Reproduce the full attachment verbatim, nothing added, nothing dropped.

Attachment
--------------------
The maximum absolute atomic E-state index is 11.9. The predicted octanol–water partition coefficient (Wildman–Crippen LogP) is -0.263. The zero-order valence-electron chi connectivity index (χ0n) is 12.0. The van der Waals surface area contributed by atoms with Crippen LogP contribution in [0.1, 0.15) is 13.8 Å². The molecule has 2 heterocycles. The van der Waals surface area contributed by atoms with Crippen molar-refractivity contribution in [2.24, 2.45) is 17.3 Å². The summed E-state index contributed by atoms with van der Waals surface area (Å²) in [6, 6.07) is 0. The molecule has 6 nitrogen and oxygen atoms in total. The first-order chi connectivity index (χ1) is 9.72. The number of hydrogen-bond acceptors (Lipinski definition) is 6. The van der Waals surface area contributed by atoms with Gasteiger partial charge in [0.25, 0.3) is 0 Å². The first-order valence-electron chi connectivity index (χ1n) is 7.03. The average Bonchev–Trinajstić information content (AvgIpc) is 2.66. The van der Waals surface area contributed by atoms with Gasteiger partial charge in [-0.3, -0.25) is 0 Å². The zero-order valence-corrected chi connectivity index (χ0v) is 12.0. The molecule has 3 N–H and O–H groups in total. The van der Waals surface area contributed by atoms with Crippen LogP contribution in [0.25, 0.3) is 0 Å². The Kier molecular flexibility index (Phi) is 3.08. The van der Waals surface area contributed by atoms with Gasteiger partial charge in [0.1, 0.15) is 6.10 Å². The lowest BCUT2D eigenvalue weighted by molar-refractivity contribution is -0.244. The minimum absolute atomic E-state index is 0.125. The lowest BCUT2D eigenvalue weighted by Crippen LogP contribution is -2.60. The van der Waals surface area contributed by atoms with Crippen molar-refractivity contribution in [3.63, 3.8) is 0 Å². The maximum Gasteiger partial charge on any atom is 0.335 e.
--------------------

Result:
The maximum absolute atomic E-state index is 11.9. The predicted octanol–water partition coefficient (Wildman–Crippen LogP) is -0.263. The zero-order valence-electron chi connectivity index (χ0n) is 12.0. The van der Waals surface area contributed by atoms with Crippen LogP contribution in [0.1, 0.15) is 13.8 Å². The molecule has 2 heterocycles. The van der Waals surface area contributed by atoms with Crippen molar-refractivity contribution in [2.24, 2.45) is 17.3 Å². The summed E-state index contributed by atoms with van der Waals surface area (Å²) in [6, 6.07) is 0. The molecule has 6 nitrogen and oxygen atoms in total. The first-order chi connectivity index (χ1) is 9.72. The number of hydrogen-bond acceptors (Lipinski definition) is 6. The van der Waals surface area contributed by atoms with Gasteiger partial charge in [0.25, 0.3) is 0 Å². The first-order valence-electron chi connectivity index (χ1n) is 7.03. The average Bonchev–Trinajstić information content (AvgIpc) is 2.66. The van der Waals surface area contributed by atoms with Gasteiger partial charge in [-0.3, -0.25) is 0 Å². The zero-order valence-corrected chi connectivity index (χ0v) is 12.0. The molecule has 3 N–H and O–H groups in total. The van der Waals surface area contributed by atoms with Crippen LogP contribution in [0.25, 0.3) is 0 Å². The Kier molecular flexibility index (Phi) is 3.08. The van der Waals surface area contributed by atoms with Gasteiger partial charge in [0.1, 0.15) is 6.10 Å². The lowest BCUT2D eigenvalue weighted by molar-refractivity contribution is -0.244. The minimum absolute atomic E-state index is 0.125. The lowest BCUT2D eigenvalue weighted by Crippen LogP contribution is -2.60. The van der Waals surface area contributed by atoms with Crippen molar-refractivity contribution in [3.63, 3.8) is 0 Å². The maximum Gasteiger partial charge on any atom is 0.335 e.